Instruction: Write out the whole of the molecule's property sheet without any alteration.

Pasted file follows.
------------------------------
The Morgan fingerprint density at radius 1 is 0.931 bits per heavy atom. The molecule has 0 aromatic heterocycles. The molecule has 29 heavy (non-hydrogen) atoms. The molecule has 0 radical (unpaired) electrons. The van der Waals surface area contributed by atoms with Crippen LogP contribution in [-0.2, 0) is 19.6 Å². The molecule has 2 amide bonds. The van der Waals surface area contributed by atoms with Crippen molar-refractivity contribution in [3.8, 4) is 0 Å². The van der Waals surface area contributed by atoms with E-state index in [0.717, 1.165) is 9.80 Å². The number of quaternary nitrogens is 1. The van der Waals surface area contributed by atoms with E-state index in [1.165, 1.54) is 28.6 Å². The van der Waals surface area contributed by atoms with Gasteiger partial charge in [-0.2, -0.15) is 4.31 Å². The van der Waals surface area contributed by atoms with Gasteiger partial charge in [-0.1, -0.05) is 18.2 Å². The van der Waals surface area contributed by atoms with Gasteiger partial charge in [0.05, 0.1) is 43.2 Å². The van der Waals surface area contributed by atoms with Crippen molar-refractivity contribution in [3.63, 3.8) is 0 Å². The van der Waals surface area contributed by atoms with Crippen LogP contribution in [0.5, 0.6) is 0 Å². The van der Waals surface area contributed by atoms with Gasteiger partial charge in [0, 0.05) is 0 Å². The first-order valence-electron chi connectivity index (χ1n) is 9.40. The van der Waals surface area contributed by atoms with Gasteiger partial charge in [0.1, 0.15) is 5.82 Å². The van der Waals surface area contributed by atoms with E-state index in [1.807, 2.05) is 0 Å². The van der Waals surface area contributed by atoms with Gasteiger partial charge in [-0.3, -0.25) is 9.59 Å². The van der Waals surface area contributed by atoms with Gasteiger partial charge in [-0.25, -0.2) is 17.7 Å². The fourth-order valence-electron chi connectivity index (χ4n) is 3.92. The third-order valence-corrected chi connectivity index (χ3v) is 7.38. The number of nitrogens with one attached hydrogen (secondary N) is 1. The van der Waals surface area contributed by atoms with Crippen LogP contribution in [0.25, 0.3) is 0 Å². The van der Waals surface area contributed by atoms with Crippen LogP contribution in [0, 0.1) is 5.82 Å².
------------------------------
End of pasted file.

The Morgan fingerprint density at radius 1 is 0.931 bits per heavy atom. The molecule has 0 aromatic heterocycles. The molecule has 29 heavy (non-hydrogen) atoms. The molecule has 0 radical (unpaired) electrons. The van der Waals surface area contributed by atoms with Crippen LogP contribution in [-0.2, 0) is 19.6 Å². The molecule has 2 amide bonds. The van der Waals surface area contributed by atoms with Crippen molar-refractivity contribution in [3.8, 4) is 0 Å². The van der Waals surface area contributed by atoms with E-state index in [0.717, 1.165) is 9.80 Å². The number of quaternary nitrogens is 1. The van der Waals surface area contributed by atoms with E-state index in [1.165, 1.54) is 28.6 Å². The van der Waals surface area contributed by atoms with Gasteiger partial charge in [-0.2, -0.15) is 4.31 Å². The van der Waals surface area contributed by atoms with Gasteiger partial charge in [-0.1, -0.05) is 18.2 Å². The van der Waals surface area contributed by atoms with Gasteiger partial charge in [0.05, 0.1) is 43.2 Å². The van der Waals surface area contributed by atoms with Crippen molar-refractivity contribution in [3.63, 3.8) is 0 Å². The van der Waals surface area contributed by atoms with Crippen LogP contribution in [0.5, 0.6) is 0 Å². The van der Waals surface area contributed by atoms with Gasteiger partial charge in [0, 0.05) is 0 Å². The first-order valence-electron chi connectivity index (χ1n) is 9.40. The van der Waals surface area contributed by atoms with Gasteiger partial charge in [0.1, 0.15) is 5.82 Å². The van der Waals surface area contributed by atoms with E-state index in [1.807, 2.05) is 0 Å². The van der Waals surface area contributed by atoms with Gasteiger partial charge in [-0.3, -0.25) is 9.59 Å². The van der Waals surface area contributed by atoms with Gasteiger partial charge in [-0.25, -0.2) is 17.7 Å². The fourth-order valence-electron chi connectivity index (χ4n) is 3.92. The third-order valence-corrected chi connectivity index (χ3v) is 7.38. The number of nitrogens with one attached hydrogen (secondary N) is 1. The van der Waals surface area contributed by atoms with Crippen LogP contribution in [0.25, 0.3) is 0 Å². The van der Waals surface area contributed by atoms with Crippen LogP contribution in [0, 0.1) is 5.82 Å².